Detecting SARS-CoV-2 variants with SNP genotyping
Amanda J Burridge,
Andrew D Davidson,
Keith J Edwards,
The COVID-19 Genomics UK (COG-UK) consortium
Posted 19 Nov 2020
bioRxiv DOI: 10.1101/2020.11.18.388140
Posted 19 Nov 2020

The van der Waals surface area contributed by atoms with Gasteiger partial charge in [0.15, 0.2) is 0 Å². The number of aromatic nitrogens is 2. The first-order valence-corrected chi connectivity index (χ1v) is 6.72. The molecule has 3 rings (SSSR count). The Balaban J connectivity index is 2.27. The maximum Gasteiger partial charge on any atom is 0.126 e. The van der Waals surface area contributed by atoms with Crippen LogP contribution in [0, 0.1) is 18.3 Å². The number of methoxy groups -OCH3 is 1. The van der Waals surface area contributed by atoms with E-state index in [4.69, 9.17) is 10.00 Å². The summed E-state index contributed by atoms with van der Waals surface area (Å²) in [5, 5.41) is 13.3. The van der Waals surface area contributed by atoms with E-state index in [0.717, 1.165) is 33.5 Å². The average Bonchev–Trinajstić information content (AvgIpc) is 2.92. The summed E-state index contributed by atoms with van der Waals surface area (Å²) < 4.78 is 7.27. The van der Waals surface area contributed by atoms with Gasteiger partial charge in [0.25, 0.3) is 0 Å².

Tracking genetic variations from positive SARS-CoV-2 samples yields crucial information about the number of variants circulating in an outbreak and the possible lines of transmission but sequencing every positive SARS-CoV-2 sample would be prohibitively costly for population-scale test and trace operations. Genotyping is a rapid, high-throughput and low-cost alternative for screening positive SARS-CoV-2 samples in many settings. We have designed a SNP identification pipeline to identify genetic variation using sequenced SARS-CoV-2 samples. Our pipeline identifies a minimal marker panel that can define distinct genotypes. To evaluate the system we developed a genotyping panel to detect variants-identified from SARS-CoV-2 sequences surveyed between March and May 2020- and tested this on 50 stored qRT-PCR positive SARS-CoV-2 clinical samples that had been collected across the South West of the UK in April 2020. The 50 samples split into 15 distinct genotypes and there was a 76% probability that any two randomly chosen samples from our set of 50 would have a distinct genotype. In a high throughput laboratory, qRT-PCR positive samples pooled into 384-well plates could be screened with our marker panel at a cost of < £1.50 per sample. Our results demonstrate the usefulness of a SNP genotyping panel to provide a rapid, cost-effective, and reliable way to monitor SARS-CoV-2 variants circulating in an outbreak. Our analysis pipeline is publicly available and will allow for marker panels to be updated periodically as viral genotypes arise or disappear from circulation.
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